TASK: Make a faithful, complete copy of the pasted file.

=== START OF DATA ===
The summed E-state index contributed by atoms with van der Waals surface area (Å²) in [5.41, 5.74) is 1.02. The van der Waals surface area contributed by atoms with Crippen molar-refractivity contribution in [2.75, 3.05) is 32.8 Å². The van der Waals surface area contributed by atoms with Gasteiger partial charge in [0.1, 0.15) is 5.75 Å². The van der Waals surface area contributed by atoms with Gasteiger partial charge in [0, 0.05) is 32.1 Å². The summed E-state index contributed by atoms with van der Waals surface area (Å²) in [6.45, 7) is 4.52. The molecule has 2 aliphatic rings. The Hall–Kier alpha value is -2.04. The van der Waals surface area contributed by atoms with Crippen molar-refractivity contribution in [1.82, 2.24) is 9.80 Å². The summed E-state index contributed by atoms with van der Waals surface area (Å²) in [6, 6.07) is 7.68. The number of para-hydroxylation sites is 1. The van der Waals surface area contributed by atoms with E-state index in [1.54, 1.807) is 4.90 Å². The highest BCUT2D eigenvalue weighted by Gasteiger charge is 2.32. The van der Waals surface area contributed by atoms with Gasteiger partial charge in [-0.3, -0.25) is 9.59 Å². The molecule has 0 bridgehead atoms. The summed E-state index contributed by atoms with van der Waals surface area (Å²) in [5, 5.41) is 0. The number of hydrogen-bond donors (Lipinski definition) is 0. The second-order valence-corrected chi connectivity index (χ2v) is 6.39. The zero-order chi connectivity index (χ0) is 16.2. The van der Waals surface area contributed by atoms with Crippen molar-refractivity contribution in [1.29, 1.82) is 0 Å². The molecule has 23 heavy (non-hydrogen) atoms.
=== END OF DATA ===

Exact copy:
The summed E-state index contributed by atoms with van der Waals surface area (Å²) in [5.41, 5.74) is 1.02. The van der Waals surface area contributed by atoms with Crippen molar-refractivity contribution in [2.75, 3.05) is 32.8 Å². The van der Waals surface area contributed by atoms with Gasteiger partial charge in [0.1, 0.15) is 5.75 Å². The van der Waals surface area contributed by atoms with Gasteiger partial charge in [0, 0.05) is 32.1 Å². The summed E-state index contributed by atoms with van der Waals surface area (Å²) in [6.45, 7) is 4.52. The molecule has 2 aliphatic rings. The Hall–Kier alpha value is -2.04. The van der Waals surface area contributed by atoms with Crippen molar-refractivity contribution in [1.82, 2.24) is 9.80 Å². The summed E-state index contributed by atoms with van der Waals surface area (Å²) in [6, 6.07) is 7.68. The number of para-hydroxylation sites is 1. The van der Waals surface area contributed by atoms with E-state index in [1.54, 1.807) is 4.90 Å². The highest BCUT2D eigenvalue weighted by Gasteiger charge is 2.32. The van der Waals surface area contributed by atoms with Gasteiger partial charge in [-0.3, -0.25) is 9.59 Å². The molecule has 0 bridgehead atoms. The summed E-state index contributed by atoms with van der Waals surface area (Å²) in [5, 5.41) is 0. The number of hydrogen-bond donors (Lipinski definition) is 0. The second-order valence-corrected chi connectivity index (χ2v) is 6.39. The zero-order chi connectivity index (χ0) is 16.2. The van der Waals surface area contributed by atoms with Crippen molar-refractivity contribution in [1.29, 1.82) is 0 Å². The molecule has 23 heavy (non-hydrogen) atoms.